Sedaris, on the last night of a 35-day, 35-city tour, read three pieces from his upcoming book, Squirrel Seeks Chipmunk: A Modest Bestiary. They're kind of like fables, Sedaris explained, but they don't have morals. The first story was about a vigilant rabbit who protects his forest by brutally murdering any woodland creature who tries to enter and hanging their rotting bodies on the gate. Then, one day, a unicorn approaches. The second story was about a purebred Irish setter and his unfaithful wife, and the third was about an overly religious stork who thinks that babies are delivered by mice. It's exciting to see Sedaris working with fiction again, after spending so much time on personal essays; the thing about writing memoir is that, sooner or later, you're going to run out of experiences to write about. He did read from his diary, and from a longer essay about air travel and American fashion, and both were hilarious. Sedaris's interpretation of a t-shirt announcing that its wearer was a "FREAKY MOTHAFOCKA" was a highlight of the evening.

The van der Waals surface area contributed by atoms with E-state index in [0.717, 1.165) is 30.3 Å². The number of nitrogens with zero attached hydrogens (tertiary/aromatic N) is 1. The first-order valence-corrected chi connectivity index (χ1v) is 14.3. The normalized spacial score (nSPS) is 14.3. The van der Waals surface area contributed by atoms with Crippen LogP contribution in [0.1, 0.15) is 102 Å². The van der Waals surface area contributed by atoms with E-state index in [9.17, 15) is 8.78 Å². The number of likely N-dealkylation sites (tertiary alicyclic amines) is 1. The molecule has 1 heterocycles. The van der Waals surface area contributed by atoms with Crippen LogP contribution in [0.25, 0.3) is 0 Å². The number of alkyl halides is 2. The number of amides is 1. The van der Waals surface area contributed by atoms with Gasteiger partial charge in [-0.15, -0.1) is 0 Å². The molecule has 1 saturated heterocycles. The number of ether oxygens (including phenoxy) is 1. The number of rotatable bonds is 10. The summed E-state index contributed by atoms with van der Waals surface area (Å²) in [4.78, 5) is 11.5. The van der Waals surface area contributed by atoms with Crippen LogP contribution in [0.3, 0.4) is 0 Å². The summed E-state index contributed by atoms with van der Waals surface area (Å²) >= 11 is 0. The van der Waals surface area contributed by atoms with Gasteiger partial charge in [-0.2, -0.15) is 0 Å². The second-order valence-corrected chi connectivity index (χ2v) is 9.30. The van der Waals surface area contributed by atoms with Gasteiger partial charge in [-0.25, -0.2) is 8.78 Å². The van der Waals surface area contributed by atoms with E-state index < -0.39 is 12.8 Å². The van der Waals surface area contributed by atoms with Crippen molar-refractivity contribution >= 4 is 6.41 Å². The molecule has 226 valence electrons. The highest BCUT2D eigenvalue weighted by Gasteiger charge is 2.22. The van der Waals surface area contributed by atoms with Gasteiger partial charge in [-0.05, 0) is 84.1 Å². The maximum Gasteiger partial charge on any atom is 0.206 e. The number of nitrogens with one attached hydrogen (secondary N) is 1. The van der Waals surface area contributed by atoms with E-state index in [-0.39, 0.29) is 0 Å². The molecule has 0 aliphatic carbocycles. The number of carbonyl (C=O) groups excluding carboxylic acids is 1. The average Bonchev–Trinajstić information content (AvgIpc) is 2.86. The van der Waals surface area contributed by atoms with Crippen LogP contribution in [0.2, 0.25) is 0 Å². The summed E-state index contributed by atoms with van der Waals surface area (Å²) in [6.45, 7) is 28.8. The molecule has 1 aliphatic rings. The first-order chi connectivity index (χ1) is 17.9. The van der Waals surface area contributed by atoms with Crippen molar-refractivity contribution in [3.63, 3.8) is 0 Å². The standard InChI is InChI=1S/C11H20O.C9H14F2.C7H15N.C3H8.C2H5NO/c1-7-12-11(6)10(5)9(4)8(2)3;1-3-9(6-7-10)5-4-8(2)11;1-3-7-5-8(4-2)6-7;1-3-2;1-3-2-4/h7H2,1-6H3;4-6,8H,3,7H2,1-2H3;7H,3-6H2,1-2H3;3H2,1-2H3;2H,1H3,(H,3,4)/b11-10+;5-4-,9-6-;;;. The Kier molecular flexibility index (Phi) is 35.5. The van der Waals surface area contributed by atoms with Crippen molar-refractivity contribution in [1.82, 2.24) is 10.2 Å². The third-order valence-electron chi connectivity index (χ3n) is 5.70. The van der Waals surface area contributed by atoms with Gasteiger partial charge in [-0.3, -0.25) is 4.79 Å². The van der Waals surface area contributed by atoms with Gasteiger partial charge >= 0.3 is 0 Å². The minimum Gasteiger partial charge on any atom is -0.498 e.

Sedaris always recommends a book by another author at his readings, and this time he suggested Irish Girl, a collection of stories by Tim Johnston. He praised the stories for their darkness—a mute girl is raped in one story, a teacher sleeps with a student and is assaulted by her family in retaliation, making sure they break each one of his fingers—and said that the book was enough to make you lose your faith in humanity, and that the writing was beautiful enough to renew that faith again. "I want you to buy this book before you buy any of my books," Sedaris said, "It's so much better than any of my books." He pointed out that Johnston will be reading at Elliott Bay Book Company on Saturday, May 22nd, and he urged everyone to attend. Other authors he recommended during the Q&A at the end of the evening included George Saunders and Sam Lipsyte. Sedaris was adorable, and sweet, and funny. If he comes back to Seattle to read from his new book of stories, this fall, you must see him read.